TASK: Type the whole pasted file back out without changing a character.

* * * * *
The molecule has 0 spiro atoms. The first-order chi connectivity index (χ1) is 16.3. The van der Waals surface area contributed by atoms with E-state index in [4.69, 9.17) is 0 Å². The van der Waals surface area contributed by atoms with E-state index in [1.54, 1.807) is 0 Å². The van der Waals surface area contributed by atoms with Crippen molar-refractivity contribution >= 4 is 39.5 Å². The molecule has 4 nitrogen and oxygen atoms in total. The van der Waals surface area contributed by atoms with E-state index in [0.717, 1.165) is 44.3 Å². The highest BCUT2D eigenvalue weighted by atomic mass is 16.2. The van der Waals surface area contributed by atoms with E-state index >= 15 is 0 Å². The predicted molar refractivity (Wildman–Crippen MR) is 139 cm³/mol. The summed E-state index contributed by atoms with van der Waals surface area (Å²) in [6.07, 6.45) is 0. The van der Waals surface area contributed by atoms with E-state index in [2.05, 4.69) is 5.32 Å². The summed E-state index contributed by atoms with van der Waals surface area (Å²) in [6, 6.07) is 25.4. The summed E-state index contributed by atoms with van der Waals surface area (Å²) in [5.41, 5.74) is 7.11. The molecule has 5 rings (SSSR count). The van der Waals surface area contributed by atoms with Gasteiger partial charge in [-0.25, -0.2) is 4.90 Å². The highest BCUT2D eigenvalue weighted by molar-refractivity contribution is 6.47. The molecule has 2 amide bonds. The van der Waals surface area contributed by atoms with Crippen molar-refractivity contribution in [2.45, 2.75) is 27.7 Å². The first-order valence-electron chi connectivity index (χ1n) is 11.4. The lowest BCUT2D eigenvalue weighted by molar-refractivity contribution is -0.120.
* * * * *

The molecule has 0 spiro atoms. The first-order chi connectivity index (χ1) is 16.3. The van der Waals surface area contributed by atoms with E-state index in [4.69, 9.17) is 0 Å². The van der Waals surface area contributed by atoms with E-state index in [1.54, 1.807) is 0 Å². The van der Waals surface area contributed by atoms with Crippen molar-refractivity contribution >= 4 is 39.5 Å². The molecule has 4 nitrogen and oxygen atoms in total. The van der Waals surface area contributed by atoms with E-state index in [0.717, 1.165) is 44.3 Å². The highest BCUT2D eigenvalue weighted by atomic mass is 16.2. The van der Waals surface area contributed by atoms with E-state index >= 15 is 0 Å². The predicted molar refractivity (Wildman–Crippen MR) is 139 cm³/mol. The summed E-state index contributed by atoms with van der Waals surface area (Å²) in [6.07, 6.45) is 0. The van der Waals surface area contributed by atoms with E-state index in [2.05, 4.69) is 5.32 Å². The summed E-state index contributed by atoms with van der Waals surface area (Å²) in [6, 6.07) is 25.4. The summed E-state index contributed by atoms with van der Waals surface area (Å²) in [5.41, 5.74) is 7.11. The molecule has 5 rings (SSSR count). The van der Waals surface area contributed by atoms with Gasteiger partial charge in [-0.25, -0.2) is 4.90 Å². The highest BCUT2D eigenvalue weighted by molar-refractivity contribution is 6.47. The molecule has 2 amide bonds. The van der Waals surface area contributed by atoms with Crippen molar-refractivity contribution in [2.45, 2.75) is 27.7 Å². The first-order valence-electron chi connectivity index (χ1n) is 11.4. The lowest BCUT2D eigenvalue weighted by molar-refractivity contribution is -0.120.